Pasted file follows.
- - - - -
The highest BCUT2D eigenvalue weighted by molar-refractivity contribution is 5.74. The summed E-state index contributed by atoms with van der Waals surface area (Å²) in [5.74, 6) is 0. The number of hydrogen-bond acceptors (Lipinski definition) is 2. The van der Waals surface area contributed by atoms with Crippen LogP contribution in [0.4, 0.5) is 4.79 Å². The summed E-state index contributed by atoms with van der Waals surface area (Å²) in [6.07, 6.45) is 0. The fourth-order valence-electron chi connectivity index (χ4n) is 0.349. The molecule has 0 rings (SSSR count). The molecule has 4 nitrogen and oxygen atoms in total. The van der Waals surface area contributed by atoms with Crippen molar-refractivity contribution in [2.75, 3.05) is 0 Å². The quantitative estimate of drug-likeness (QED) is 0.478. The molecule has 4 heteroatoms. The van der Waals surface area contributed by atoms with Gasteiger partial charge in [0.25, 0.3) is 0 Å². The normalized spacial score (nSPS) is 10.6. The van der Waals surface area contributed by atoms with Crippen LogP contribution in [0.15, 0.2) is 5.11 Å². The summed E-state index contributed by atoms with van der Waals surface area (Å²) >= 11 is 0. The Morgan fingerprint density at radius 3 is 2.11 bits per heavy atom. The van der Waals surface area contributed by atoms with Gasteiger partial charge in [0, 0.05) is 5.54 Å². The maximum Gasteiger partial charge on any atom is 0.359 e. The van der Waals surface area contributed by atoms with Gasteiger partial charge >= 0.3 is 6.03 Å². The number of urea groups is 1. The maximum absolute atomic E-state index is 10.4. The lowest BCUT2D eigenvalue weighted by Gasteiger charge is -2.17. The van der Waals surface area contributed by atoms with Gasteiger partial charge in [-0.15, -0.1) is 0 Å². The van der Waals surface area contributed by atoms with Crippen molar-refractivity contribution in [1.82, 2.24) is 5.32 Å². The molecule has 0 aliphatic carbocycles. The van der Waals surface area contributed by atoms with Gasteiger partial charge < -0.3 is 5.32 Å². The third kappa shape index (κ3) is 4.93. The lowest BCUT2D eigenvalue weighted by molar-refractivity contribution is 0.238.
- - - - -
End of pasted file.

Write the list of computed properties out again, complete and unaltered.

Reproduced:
The highest BCUT2D eigenvalue weighted by molar-refractivity contribution is 5.74. The summed E-state index contributed by atoms with van der Waals surface area (Å²) in [5.74, 6) is 0. The number of hydrogen-bond acceptors (Lipinski definition) is 2. The van der Waals surface area contributed by atoms with Crippen LogP contribution in [0.4, 0.5) is 4.79 Å². The summed E-state index contributed by atoms with van der Waals surface area (Å²) in [6.07, 6.45) is 0. The fourth-order valence-electron chi connectivity index (χ4n) is 0.349. The molecule has 0 rings (SSSR count). The molecule has 4 nitrogen and oxygen atoms in total. The van der Waals surface area contributed by atoms with Crippen molar-refractivity contribution in [2.75, 3.05) is 0 Å². The quantitative estimate of drug-likeness (QED) is 0.478. The molecule has 4 heteroatoms. The van der Waals surface area contributed by atoms with Gasteiger partial charge in [0.25, 0.3) is 0 Å². The normalized spacial score (nSPS) is 10.6. The van der Waals surface area contributed by atoms with Crippen LogP contribution in [0.15, 0.2) is 5.11 Å². The summed E-state index contributed by atoms with van der Waals surface area (Å²) >= 11 is 0. The Morgan fingerprint density at radius 3 is 2.11 bits per heavy atom. The van der Waals surface area contributed by atoms with Gasteiger partial charge in [0, 0.05) is 5.54 Å². The maximum Gasteiger partial charge on any atom is 0.359 e. The van der Waals surface area contributed by atoms with Gasteiger partial charge >= 0.3 is 6.03 Å². The number of urea groups is 1. The maximum absolute atomic E-state index is 10.4. The lowest BCUT2D eigenvalue weighted by Gasteiger charge is -2.17. The van der Waals surface area contributed by atoms with Gasteiger partial charge in [-0.15, -0.1) is 0 Å². The van der Waals surface area contributed by atoms with Crippen molar-refractivity contribution in [1.82, 2.24) is 5.32 Å². The molecule has 0 aliphatic carbocycles. The van der Waals surface area contributed by atoms with Gasteiger partial charge < -0.3 is 5.32 Å². The third kappa shape index (κ3) is 4.93. The lowest BCUT2D eigenvalue weighted by molar-refractivity contribution is 0.238.